Reciprocity of heavily obscurement.

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I'm quite a bit confused about the rules regarding Obscurement, especially obsecurement.

The rules state clearly what happens if you are attacking a target in an obscured square.
But what happens when a target in such a square attacks?

Folling situation:
Someone is tanding in a large area of thick fog (Heavily Obscured)
Would a target outside the fog have concealmen, as there are several heavily obscured Squres between them.
What about when there are both standing of opposite sides of the fog? They are not standing in a heavily obscured square, but between them would be heavily obscured squares, logically hinderen LOS.

Awesome Ascii art:

Situation a:
t is the target, a the attacker

..........ffffffffff
..........ffffffffff
...t......ffffaffff
..........ffffffffff
..........ffffffffff

Situation b:
t is the target, a the attacker
..........ffffffffff..........
..........ffffffffff..........
...t......ffffffffff....o....
..........ffffffffff..........
..........ffffffffff..........

The rules state clearly what happens if you are attacking a target in an obscured square.
But what happens when a target in such a square attacks?



If the person being attacked is NOT in a square that has concealment, then they do NOT have concealment.  Intervening squares that are obscured have NO effect.

The rules state clearly what happens if you are attacking a target in an obscured square.
But what happens when a target in such a square attacks?



If the person being attacked is NOT in a square that has concealment, then they do NOT have concealment.  Intervening squares that are obscured have NO effect.

I strongly dispute the argument that intervening squares can have no effect.  The square the attacker is in has no effect, but intervening squares can have an effect.

Rules compendium, take your pick of pages 99, 106 or 313 on Line of Sight. The following is verbatim from RC 106-107 (emphasis mine)

"The user can see the target if at least one line doesn't pass through or touch an object or an effect - such as a stone wall, a thick curtain or a cloud of fog that blocks the user's vision

 Even if the power's user can see a target, objects and effects can still partially block its view. If the user can see a target but at least one line passes through an obstruction, the target has cover (page 219) or concealment (page 220)."

   An obstruction does not have to be a solid object - anything that hinders or interferes is by definition an obstruction, and a cloud of fog or dense foliage can certainly block, hinder and interfere with vision.

  In both of the sample drawings above, all lines from the attacker to the target pass through an effect that causes squares to be heavily obscured, therefore both creatures have total concealment against each other.
    The only effect where intervening squares don't matter is lack of light (dim light or non-magical darkness), because nothing is actually hindering vision in those squares, they just aren't illuminated.
   
  The rules dispute seems to be that while the Line of Sight rules discuss effects in intervening squares, the definitions of Concealment and Total Concealment, Lightly Obscured and Heavily Obscured do not, and seem to indicate that only creatures in those particular squares can get concealment.   I feel this is due to sloppiness on the part of the writers and not because they actually intended intervening squares to have no effect.  The LoS rules are clear that the intervening squares do apply, even if they concealment and obscurement rules leave that discussion out.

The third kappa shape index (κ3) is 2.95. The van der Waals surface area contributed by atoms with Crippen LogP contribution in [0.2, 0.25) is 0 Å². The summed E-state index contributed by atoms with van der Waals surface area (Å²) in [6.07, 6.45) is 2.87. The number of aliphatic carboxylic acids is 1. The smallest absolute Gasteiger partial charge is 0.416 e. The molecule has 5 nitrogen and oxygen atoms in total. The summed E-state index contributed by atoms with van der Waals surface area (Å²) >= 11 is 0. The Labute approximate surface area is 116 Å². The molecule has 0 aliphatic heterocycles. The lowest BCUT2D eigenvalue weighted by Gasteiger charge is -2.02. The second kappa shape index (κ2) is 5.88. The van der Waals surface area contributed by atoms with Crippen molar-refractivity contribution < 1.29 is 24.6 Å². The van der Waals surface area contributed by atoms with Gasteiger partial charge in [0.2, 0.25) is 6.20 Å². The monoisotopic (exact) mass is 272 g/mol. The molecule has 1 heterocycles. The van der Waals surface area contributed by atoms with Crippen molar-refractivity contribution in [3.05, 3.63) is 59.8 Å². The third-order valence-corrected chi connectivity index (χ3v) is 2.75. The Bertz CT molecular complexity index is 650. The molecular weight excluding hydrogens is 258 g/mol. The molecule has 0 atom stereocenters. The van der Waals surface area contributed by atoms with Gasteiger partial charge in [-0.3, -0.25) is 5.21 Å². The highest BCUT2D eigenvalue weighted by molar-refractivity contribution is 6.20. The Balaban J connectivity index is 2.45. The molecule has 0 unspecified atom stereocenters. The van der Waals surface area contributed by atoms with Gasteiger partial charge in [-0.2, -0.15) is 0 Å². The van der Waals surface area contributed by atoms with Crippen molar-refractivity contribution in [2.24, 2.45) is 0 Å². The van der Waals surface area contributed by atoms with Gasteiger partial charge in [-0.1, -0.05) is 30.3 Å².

Yeah, the "intervening obscurations don't count" argument is fundamentally flawed.  Yes, the definition of obscured squares doesn't grant concealment reciprocally, but that's not the only rule governing the situation.

Given that "cloud of fog" is explicitly mentioned as something that can block vision and cause concealment, the argument that "obstruction" means blocking terrain is also invalid.
D&D Next = D&D: Quantum Edition
Intervening squares that are obscured have NO effect.

Yes they do. You might be thinking of intervening illumination (which is a bit different that other obscuring effects). The illumination level in your target's location is what matters. PHB p.262 "Creatures in the area have concealment" "can’t see creatures or objects in darkness". This does not conflict with PHB p.273: "You can see the target if at least one line doesn’t pass through or touch an object or an effect—such as a wall, a thick curtain, or a cloud of fog—that blocks your vision", since a non-illuminated area would not "block your vision" to an illuminated area on the other side of it.

Zan,
I stand corrected. I was basing my answer only on the OP's post.
Your last paragraph is valid (the cause of the problem and probably what the intent was).

Unfortunately, I doubt we'll ever get a final answer on this one.
Zan,
I stand corrected. I was basing my answer only on the OP's post.
Your last paragraph is valid (the cause of the problem and probably what the intent was).

Unfortunately, I doubt we'll ever get a final answer on this one.

You're not the only person on these boards or to play the game to argue it that way.  I know Alcestis made the same arguement in the simple question thread about a week ago, but didn't respond again when I made the argument I made above.
   It's one of those rules where if you only look at a limited portion of the rules it reads one way, but once you look at other rules, its read another way.

  Luckily its one of those areas where once you take all the applicable rules into account, the actual behavior of the rules and the common sense expectation based on real world analogues are one and the same.
I also wasn't looking at the OPs diagrams either.  So, it wasn't that I was "wrong" per se....I just wasn't answering the actual question being asked.